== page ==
[1] See https://archive.sltrib.com/article.php?id=2122123&itype=cmsid

Check out our conversation….

The reversal of the 2015 Exclusion policy earlier this year has caused a bit of revelatory whiplash among more orthodox Church members.

Don’t miss our previous conversations with Greg.

284 – The Christian Right & LGBT Fight

283 – Mixing Church & Politics in Gay Fight

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The Reclamation of Revelation

In today’s conversation we’ll talk to BYU Church History Professor Dr. Richard Bennett.  We’ll talk about the vision of Elijah.  Did you know it took 40 years for that revelation to be canonized?  Why did it take so long?  Dr. Bennett introduced me to a concept he calls the “Reclamation of Revelation.”  What does he mean by that?  He also says why studying church history is so important.

And that really opens up a topic in church history about why studying our history is so important is because sometimes we miss things, and I think you’re referring here to section 110 and these other revelations.  It’s wonderful that Elder Bednar makes a great point of it.  These sealing keys were extremely important.  They were all written down by Warren Cowdery.  Joseph and Oliver didn’t write it down.  Warren Cowdery wrote it down.  Joseph never refers to that revelation, if you want to know the truth, although he talks a lot about the substance of it.  It’s not until Orson Pratt in [18]76, under the direction of the President of the Church of course, says we better get that down.

A few weeks ago, I told you I became a fanboy Orson Pratt because of his position on slavery.  Once again, this seems to show Elder Pratt’s unrecognized contributions to preserving Mormon history.  Why do you think it took 40 years to canonize the vision of Elijah?

Check out the links, or get a transcript here or at Amazon!

 

 

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Kirtland Era Polygamy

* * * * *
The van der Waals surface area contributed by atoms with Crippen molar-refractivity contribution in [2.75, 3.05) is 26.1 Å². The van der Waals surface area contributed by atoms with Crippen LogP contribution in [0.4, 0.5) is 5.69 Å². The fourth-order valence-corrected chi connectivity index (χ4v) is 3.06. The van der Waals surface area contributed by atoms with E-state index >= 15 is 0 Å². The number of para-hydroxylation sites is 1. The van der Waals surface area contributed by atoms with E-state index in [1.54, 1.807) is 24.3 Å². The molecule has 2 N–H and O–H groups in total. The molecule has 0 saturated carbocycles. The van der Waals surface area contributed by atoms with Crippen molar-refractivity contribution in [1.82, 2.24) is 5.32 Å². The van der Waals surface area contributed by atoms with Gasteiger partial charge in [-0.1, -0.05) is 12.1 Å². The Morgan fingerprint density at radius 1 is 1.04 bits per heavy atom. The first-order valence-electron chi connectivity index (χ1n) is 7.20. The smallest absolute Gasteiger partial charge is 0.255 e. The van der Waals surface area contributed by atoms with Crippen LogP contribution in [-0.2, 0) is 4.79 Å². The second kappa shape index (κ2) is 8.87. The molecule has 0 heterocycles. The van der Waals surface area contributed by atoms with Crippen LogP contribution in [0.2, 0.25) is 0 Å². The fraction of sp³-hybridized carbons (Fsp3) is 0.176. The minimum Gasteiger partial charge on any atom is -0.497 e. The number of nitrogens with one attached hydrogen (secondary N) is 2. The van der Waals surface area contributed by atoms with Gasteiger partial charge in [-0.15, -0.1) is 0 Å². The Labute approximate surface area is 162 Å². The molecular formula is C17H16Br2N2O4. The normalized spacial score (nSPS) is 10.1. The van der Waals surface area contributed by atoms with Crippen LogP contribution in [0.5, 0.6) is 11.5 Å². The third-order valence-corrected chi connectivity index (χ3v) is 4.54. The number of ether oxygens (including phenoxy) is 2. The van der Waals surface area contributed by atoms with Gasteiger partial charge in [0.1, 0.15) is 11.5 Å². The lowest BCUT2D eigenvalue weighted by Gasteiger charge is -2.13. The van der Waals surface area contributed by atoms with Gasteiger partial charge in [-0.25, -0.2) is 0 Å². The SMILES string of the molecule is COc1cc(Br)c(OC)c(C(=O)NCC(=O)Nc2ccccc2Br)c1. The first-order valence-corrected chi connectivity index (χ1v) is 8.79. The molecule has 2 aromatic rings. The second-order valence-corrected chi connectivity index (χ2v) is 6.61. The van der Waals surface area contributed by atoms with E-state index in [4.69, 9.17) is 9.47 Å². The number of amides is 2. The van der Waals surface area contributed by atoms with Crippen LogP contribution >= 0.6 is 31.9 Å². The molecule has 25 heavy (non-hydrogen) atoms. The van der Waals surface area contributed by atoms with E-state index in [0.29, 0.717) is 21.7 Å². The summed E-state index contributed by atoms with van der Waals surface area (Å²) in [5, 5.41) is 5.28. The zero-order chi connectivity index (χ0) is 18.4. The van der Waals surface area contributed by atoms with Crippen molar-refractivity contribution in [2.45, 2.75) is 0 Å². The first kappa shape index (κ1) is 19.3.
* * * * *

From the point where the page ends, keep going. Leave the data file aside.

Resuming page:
This is not your typical polygamy conversation.  How did polygamy get started in the LDS Church?  Dr. Mark Staker has a very interesting theory:  he thinks it was started by a former slave, Black Pete, who joined the Mormon community in 1830.  I talked about Black Pete in Part 1 and Part 2 of my discussion with Staker, an LDS Anthropologist, and Staker also makes the case that Oliver Cowdery, not Joseph Smith, wrote the Declaration on Marriage that was replaced by D&C 132 in the Doctrine & Covenants.  With the LDS Church’s stance on monogamy being God’s standard, does Staker believe that this de-canonized revelation could be re-canonized?  Check out the audio above, video below, or transcript (also on Amazon) to find out!  You’ll learn a lot about polygamy the foundations of polygamy in this episode!

Here’s a few interesting quotes from the podcast:

GT:  So wait a minute.  You’re telling me that Black Pete may have been responsible for introducing polygamy into the Kirtland community?

Mark:  I believe so, and I believe that’s why often we say well Joseph Smith was translating the Bible and he wants to know about Abraham and his wives, Isaac and Jacob and their wives and so he asks that.

Who authored the Declaration on Marriage?

Brigham Young believed it was all Oliver Cowdery.  Did he know all the details?  Scholars have disputed that but some of them have accepted his declaration.  I tend to believe that Brigham Young did know enough about those details that he was right that Oliver Cowdery had played the principal if not the sole role in getting that material included.

What are your thoughts?

https://youtu.be/z2CP5VsJyps